A native of Pikesville, Kentucky, Baars started on the trumpet/ cornet at age 7 and by the time he graduated from South High School in 1955, had established himself as a solid musician. After studying at Ohio State, he landed a job with Harry Epps and The Muskat Ramblers at the old North Heidelberg, which led to a stint on the road with the Ray Baduc-Nappy Lamaar Band. While in Toledo, he was asked to replace the trumpeter in the Pee Wee Hunt band. Although Baars initially declined, Hunt called him twice a week for six months until he agreed to give it a try. When Hunt later retired, Baars renamed the band the Slabtown Marching Society, and booked it all over the eastern United States and Canada, although Columbus remained his home base. He often appeared locally at the Grandview Inn, The Clock, Gloria, Office Lounge, Tommy Heinrich's, Benny Klein's, Neil House, and Olentangy Inn. Baars recorded on Capitol with Hunt, on Mercury with the Riverboat Five, and on Blackbird with Gene Mayl, as well as with the Salt City Six and the Stanley Steamers. He died in 1971.
Paul Edmund Bierly
Leaving his native Portsmouth, Ohio, Bierly came to O.S.U. where he earned a degree in aeronautical engineering in 1953. However, it is for his virtuoso tuba playing that he is known in music circles, first with the 594th Air Force Band (1945-46), then as assistant conductor of the North American Aviation Concert Band (1961-76), Columbus Symphony (1965-81), Brass Band of Columbus (1984 to present), Detroit Concert Band (1973 to present), Hallelujah Brass Quintet, Ohio Village Brass (1983 to present), and Arthur Fielder's World Symphony Orchestra (1971). Bierly has been honored with membership in the American Band-master's Association, ASCAP's 1986 Deems Taylor Award, and various other citations. He has also published two volumes on the life and music of John Phillip Sousa, edited The Heritage Encyclopedia of Band Music, and contributed to many other publications and articles.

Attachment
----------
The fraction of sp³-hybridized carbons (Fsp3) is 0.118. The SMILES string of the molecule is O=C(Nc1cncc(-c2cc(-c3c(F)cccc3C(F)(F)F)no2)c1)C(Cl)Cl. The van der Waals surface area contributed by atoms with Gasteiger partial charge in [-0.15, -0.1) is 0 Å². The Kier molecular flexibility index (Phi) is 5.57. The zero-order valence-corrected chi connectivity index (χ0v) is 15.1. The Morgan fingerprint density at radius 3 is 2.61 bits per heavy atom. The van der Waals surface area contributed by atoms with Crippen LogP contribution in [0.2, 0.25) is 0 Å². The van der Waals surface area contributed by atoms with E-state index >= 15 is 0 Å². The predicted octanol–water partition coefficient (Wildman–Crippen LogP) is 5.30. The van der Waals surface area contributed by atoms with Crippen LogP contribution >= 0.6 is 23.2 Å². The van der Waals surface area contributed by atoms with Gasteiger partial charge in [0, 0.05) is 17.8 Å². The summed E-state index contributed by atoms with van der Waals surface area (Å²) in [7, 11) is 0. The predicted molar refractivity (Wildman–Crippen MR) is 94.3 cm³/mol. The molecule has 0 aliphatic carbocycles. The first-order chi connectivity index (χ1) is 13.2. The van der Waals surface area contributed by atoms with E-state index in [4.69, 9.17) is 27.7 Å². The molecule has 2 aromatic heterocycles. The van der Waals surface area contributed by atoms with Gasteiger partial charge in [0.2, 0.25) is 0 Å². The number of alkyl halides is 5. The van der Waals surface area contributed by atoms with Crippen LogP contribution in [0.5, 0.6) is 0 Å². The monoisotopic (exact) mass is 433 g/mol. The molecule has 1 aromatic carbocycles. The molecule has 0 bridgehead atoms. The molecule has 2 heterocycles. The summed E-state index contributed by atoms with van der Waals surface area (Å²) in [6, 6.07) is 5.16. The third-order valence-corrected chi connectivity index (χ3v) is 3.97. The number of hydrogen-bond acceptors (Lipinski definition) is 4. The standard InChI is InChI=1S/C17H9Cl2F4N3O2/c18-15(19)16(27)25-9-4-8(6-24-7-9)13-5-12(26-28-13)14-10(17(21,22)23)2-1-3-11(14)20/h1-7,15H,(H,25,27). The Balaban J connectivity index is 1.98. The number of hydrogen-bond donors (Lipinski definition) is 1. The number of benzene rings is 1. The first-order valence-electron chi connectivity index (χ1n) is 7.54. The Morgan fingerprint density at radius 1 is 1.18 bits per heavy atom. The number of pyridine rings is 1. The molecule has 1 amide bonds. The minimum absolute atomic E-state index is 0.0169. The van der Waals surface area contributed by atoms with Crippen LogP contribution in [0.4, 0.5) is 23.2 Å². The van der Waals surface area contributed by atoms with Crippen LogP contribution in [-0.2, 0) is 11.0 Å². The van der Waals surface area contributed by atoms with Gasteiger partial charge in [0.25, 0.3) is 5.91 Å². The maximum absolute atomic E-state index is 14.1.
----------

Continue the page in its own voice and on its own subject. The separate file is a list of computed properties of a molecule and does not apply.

Robert Mason Cawley, Jr.
At age 8, Columbus-born Cawley won first prize in a state piano competition in Cincinnati, and then at the Chicago World's Fair, competing against 18 year olds. He also took top honors on Major Bowes' amateur show. Billed as the youngest paid announcer on radio, he was featured on WCOL's The Hi-Jinx Show. After serving in the Air Force, Cawley performed at the Hangar Theater Bar, Barn Club, and Netherlands Plaza in Cincinnati, before joining the Frankie Masters and Barney Rapp Orchestras. He performed on The Kathy Godfrey Show on ABC radio and Kate Smith Hour (1953-1953) on NBC-TV, before becoming a sports caster and television director, winning 20 Emmys. Cawley was musical director of the Curt Massey Show and produced the Ray Anthony Show, Hollywood Record Room (with Nat King Cole and Johnny Mercer), and The Creative World of Stan Kenton. In 1966, formed the Bob Cawley Trio, touring from Columbus to Las Vegas. Has produced and directed many other shows, recordings, etc. He now resides in Las Vegas.
Born in Tiffin, Ohio, Decker went on the road as a drummer with the Cleveland-based Sammy Watkins Orchestra before forming his own band in 1933, to play Valley Dale and many local hotels, country clubs, and private parties. In 1935, he took his orchestra to the Black Hawk Restaurant in Chicago, and later to the Oriole Terrace Night Club in Detroit, where he was heard nightly on WXYZ. He also organized an orchestra to tour with Ted Mack for 5 months from Mississippi to the West Coast. Returning to Columbus, Decker continued to play locally. However, after WWII, he entered real estate and eventually turned his band over to Ted Goetz, although he continued to hold Sunday afternoon jam sessions at his house with big name musicians who were passing through such as Bobby Hackett, Jack Teagarden, Pete Fountain, until his death in 1985.
Vera Watson Downing
Born in Jackson, Ohio, Downing grew up in Lima before embarking upon a course of musical study which would take her to Chicago, Prague, Berlin, and London. A member of the Hayden String Quartet, conductor of strings for the Women's Music Club of Columbus, and assistant concert mistress (and charter member) of the Columbus Philharmonic, she also performed on viola and violin with the St. Louis and Minneapolis Symphonies. Co-founder of the Morrey School of Music (1916 through the mid-1940s), Downing was a renowned music educator, teaching at Ohio Dominican, Ohio Northern, and Miami Universities during her lengthy career. She also was active as a member of the Petes-Downing-Hartley Trio and is mentioned in We Too Built Columbus (a history of women in Columbus) for her prominent role in advancing the cause of classical music locally. She passed away in 1971.